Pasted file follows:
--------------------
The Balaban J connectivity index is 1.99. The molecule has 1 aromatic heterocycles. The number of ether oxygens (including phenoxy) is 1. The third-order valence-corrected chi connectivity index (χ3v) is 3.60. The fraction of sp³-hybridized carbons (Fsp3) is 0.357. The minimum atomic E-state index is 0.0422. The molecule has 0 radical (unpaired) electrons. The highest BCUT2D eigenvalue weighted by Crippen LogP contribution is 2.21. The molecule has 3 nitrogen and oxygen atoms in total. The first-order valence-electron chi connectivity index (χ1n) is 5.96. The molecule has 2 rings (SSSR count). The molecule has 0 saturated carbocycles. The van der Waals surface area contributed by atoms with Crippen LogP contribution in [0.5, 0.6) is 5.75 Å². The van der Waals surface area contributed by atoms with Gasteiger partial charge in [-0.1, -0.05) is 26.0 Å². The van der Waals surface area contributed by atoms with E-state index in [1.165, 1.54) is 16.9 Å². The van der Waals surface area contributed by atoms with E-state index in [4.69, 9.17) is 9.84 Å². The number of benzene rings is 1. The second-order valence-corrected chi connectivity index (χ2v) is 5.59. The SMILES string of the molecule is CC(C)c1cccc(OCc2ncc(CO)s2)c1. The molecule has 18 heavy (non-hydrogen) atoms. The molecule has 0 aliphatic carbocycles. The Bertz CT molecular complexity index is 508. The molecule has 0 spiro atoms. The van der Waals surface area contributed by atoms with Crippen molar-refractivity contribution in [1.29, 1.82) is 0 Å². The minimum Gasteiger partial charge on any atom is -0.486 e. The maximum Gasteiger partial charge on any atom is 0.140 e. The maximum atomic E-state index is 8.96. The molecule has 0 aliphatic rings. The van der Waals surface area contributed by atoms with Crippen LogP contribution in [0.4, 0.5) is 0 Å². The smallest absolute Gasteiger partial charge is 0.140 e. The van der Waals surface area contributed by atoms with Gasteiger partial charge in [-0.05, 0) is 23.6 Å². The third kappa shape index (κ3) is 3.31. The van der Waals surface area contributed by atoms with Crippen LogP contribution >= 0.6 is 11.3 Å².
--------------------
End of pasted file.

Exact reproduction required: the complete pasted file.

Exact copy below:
The Balaban J connectivity index is 1.99. The molecule has 1 aromatic heterocycles. The number of ether oxygens (including phenoxy) is 1. The third-order valence-corrected chi connectivity index (χ3v) is 3.60. The fraction of sp³-hybridized carbons (Fsp3) is 0.357. The minimum atomic E-state index is 0.0422. The molecule has 0 radical (unpaired) electrons. The highest BCUT2D eigenvalue weighted by Crippen LogP contribution is 2.21. The molecule has 3 nitrogen and oxygen atoms in total. The first-order valence-electron chi connectivity index (χ1n) is 5.96. The molecule has 2 rings (SSSR count). The molecule has 0 saturated carbocycles. The van der Waals surface area contributed by atoms with Crippen LogP contribution in [0.5, 0.6) is 5.75 Å². The van der Waals surface area contributed by atoms with Gasteiger partial charge in [-0.1, -0.05) is 26.0 Å². The van der Waals surface area contributed by atoms with E-state index in [1.165, 1.54) is 16.9 Å². The van der Waals surface area contributed by atoms with E-state index in [4.69, 9.17) is 9.84 Å². The number of benzene rings is 1. The second-order valence-corrected chi connectivity index (χ2v) is 5.59. The SMILES string of the molecule is CC(C)c1cccc(OCc2ncc(CO)s2)c1. The molecule has 18 heavy (non-hydrogen) atoms. The molecule has 0 aliphatic carbocycles. The Bertz CT molecular complexity index is 508. The molecule has 0 spiro atoms. The van der Waals surface area contributed by atoms with Crippen molar-refractivity contribution in [1.29, 1.82) is 0 Å². The minimum Gasteiger partial charge on any atom is -0.486 e. The maximum Gasteiger partial charge on any atom is 0.140 e. The maximum atomic E-state index is 8.96. The molecule has 0 aliphatic rings. The van der Waals surface area contributed by atoms with Crippen LogP contribution in [0.4, 0.5) is 0 Å². The smallest absolute Gasteiger partial charge is 0.140 e. The van der Waals surface area contributed by atoms with Gasteiger partial charge in [-0.05, 0) is 23.6 Å². The third kappa shape index (κ3) is 3.31. The van der Waals surface area contributed by atoms with Crippen LogP contribution >= 0.6 is 11.3 Å².